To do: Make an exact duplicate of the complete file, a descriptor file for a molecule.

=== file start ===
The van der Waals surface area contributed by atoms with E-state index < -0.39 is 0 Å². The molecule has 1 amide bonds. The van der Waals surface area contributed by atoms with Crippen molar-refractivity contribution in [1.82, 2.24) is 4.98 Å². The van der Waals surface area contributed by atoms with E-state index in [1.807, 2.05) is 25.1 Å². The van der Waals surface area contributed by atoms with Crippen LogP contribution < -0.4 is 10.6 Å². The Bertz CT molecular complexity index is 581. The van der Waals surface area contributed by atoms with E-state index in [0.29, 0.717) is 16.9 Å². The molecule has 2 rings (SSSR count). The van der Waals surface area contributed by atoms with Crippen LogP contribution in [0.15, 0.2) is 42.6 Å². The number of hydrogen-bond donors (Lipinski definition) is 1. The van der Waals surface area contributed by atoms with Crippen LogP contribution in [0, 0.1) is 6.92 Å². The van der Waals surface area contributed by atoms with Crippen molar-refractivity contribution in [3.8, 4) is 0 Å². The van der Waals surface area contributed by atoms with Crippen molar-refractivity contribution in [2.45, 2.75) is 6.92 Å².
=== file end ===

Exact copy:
The van der Waals surface area contributed by atoms with E-state index < -0.39 is 0 Å². The molecule has 1 amide bonds. The van der Waals surface area contributed by atoms with Crippen molar-refractivity contribution in [1.82, 2.24) is 4.98 Å². The van der Waals surface area contributed by atoms with E-state index in [1.807, 2.05) is 25.1 Å². The van der Waals surface area contributed by atoms with Crippen LogP contribution < -0.4 is 10.6 Å². The Bertz CT molecular complexity index is 581. The van der Waals surface area contributed by atoms with E-state index in [0.29, 0.717) is 16.9 Å². The molecule has 2 rings (SSSR count). The van der Waals surface area contributed by atoms with Crippen LogP contribution in [0.15, 0.2) is 42.6 Å². The number of hydrogen-bond donors (Lipinski definition) is 1. The van der Waals surface area contributed by atoms with Crippen LogP contribution in [0, 0.1) is 6.92 Å². The van der Waals surface area contributed by atoms with Crippen molar-refractivity contribution in [3.8, 4) is 0 Å². The van der Waals surface area contributed by atoms with Crippen molar-refractivity contribution in [2.45, 2.75) is 6.92 Å².